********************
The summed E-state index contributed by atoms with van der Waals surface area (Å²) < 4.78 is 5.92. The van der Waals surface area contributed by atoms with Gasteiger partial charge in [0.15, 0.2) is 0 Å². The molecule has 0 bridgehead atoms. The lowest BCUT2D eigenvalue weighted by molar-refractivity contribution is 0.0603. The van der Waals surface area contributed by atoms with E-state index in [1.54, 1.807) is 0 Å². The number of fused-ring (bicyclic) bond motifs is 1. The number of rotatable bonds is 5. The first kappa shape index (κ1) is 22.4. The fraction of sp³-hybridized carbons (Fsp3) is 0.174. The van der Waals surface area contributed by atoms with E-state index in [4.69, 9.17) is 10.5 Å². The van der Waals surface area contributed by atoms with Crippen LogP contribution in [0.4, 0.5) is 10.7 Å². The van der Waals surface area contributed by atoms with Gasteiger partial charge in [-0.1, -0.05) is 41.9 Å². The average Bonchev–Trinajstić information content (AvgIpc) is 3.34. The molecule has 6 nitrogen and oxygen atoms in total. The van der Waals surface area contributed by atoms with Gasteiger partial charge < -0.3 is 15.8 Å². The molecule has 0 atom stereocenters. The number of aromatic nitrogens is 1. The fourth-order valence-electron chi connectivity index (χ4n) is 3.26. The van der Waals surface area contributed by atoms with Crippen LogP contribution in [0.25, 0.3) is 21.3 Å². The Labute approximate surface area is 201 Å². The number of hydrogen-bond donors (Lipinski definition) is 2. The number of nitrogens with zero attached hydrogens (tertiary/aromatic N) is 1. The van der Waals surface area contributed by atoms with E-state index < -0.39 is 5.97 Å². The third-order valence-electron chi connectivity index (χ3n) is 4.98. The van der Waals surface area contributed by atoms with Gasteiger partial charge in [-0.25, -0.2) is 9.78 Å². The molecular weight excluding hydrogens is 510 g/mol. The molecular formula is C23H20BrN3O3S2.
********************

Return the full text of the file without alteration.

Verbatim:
The summed E-state index contributed by atoms with van der Waals surface area (Å²) < 4.78 is 5.92. The van der Waals surface area contributed by atoms with Gasteiger partial charge in [0.15, 0.2) is 0 Å². The molecule has 0 bridgehead atoms. The lowest BCUT2D eigenvalue weighted by molar-refractivity contribution is 0.0603. The van der Waals surface area contributed by atoms with E-state index in [1.54, 1.807) is 0 Å². The number of fused-ring (bicyclic) bond motifs is 1. The number of rotatable bonds is 5. The first kappa shape index (κ1) is 22.4. The fraction of sp³-hybridized carbons (Fsp3) is 0.174. The van der Waals surface area contributed by atoms with E-state index in [4.69, 9.17) is 10.5 Å². The van der Waals surface area contributed by atoms with Crippen LogP contribution in [0.4, 0.5) is 10.7 Å². The van der Waals surface area contributed by atoms with Gasteiger partial charge in [-0.1, -0.05) is 41.9 Å². The average Bonchev–Trinajstić information content (AvgIpc) is 3.34. The molecule has 6 nitrogen and oxygen atoms in total. The van der Waals surface area contributed by atoms with Gasteiger partial charge < -0.3 is 15.8 Å². The molecule has 0 atom stereocenters. The number of aromatic nitrogens is 1. The fourth-order valence-electron chi connectivity index (χ4n) is 3.26. The van der Waals surface area contributed by atoms with Crippen LogP contribution in [0.25, 0.3) is 21.3 Å². The Labute approximate surface area is 201 Å². The number of hydrogen-bond donors (Lipinski definition) is 2. The number of nitrogens with zero attached hydrogens (tertiary/aromatic N) is 1. The van der Waals surface area contributed by atoms with E-state index < -0.39 is 5.97 Å². The third-order valence-electron chi connectivity index (χ3n) is 4.98. The van der Waals surface area contributed by atoms with Gasteiger partial charge in [-0.25, -0.2) is 9.78 Å². The molecular weight excluding hydrogens is 510 g/mol. The molecular formula is C23H20BrN3O3S2.